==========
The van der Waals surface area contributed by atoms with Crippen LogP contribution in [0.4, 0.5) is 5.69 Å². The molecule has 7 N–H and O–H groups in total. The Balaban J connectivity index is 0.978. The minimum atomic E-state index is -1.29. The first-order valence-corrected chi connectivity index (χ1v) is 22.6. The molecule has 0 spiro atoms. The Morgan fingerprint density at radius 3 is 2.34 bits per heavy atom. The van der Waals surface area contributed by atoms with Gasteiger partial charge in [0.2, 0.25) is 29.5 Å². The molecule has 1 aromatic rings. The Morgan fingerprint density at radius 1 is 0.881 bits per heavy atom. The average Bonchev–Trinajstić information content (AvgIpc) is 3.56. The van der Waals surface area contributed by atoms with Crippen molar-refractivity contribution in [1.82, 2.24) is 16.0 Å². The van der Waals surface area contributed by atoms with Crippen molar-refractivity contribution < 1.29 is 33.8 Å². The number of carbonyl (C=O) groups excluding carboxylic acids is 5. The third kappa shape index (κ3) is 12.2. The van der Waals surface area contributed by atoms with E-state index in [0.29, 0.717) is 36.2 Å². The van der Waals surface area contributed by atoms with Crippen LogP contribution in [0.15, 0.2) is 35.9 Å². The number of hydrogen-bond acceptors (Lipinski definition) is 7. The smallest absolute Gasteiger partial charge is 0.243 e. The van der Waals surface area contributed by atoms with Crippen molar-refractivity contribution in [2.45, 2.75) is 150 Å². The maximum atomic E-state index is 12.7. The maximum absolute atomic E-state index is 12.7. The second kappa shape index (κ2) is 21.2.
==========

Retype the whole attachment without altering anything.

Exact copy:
The van der Waals surface area contributed by atoms with Crippen LogP contribution in [0.4, 0.5) is 5.69 Å². The molecule has 7 N–H and O–H groups in total. The Balaban J connectivity index is 0.978. The minimum atomic E-state index is -1.29. The first-order valence-corrected chi connectivity index (χ1v) is 22.6. The molecule has 0 spiro atoms. The Morgan fingerprint density at radius 3 is 2.34 bits per heavy atom. The van der Waals surface area contributed by atoms with Gasteiger partial charge in [0.2, 0.25) is 29.5 Å². The molecule has 1 aromatic rings. The Morgan fingerprint density at radius 1 is 0.881 bits per heavy atom. The average Bonchev–Trinajstić information content (AvgIpc) is 3.56. The van der Waals surface area contributed by atoms with Crippen molar-refractivity contribution in [1.82, 2.24) is 16.0 Å². The van der Waals surface area contributed by atoms with Crippen molar-refractivity contribution < 1.29 is 33.8 Å². The number of carbonyl (C=O) groups excluding carboxylic acids is 5. The third kappa shape index (κ3) is 12.2. The van der Waals surface area contributed by atoms with E-state index in [0.29, 0.717) is 36.2 Å². The van der Waals surface area contributed by atoms with Crippen LogP contribution in [0.15, 0.2) is 35.9 Å². The number of hydrogen-bond acceptors (Lipinski definition) is 7. The smallest absolute Gasteiger partial charge is 0.243 e. The van der Waals surface area contributed by atoms with Crippen molar-refractivity contribution in [2.45, 2.75) is 150 Å². The maximum atomic E-state index is 12.7. The maximum absolute atomic E-state index is 12.7. The second kappa shape index (κ2) is 21.2.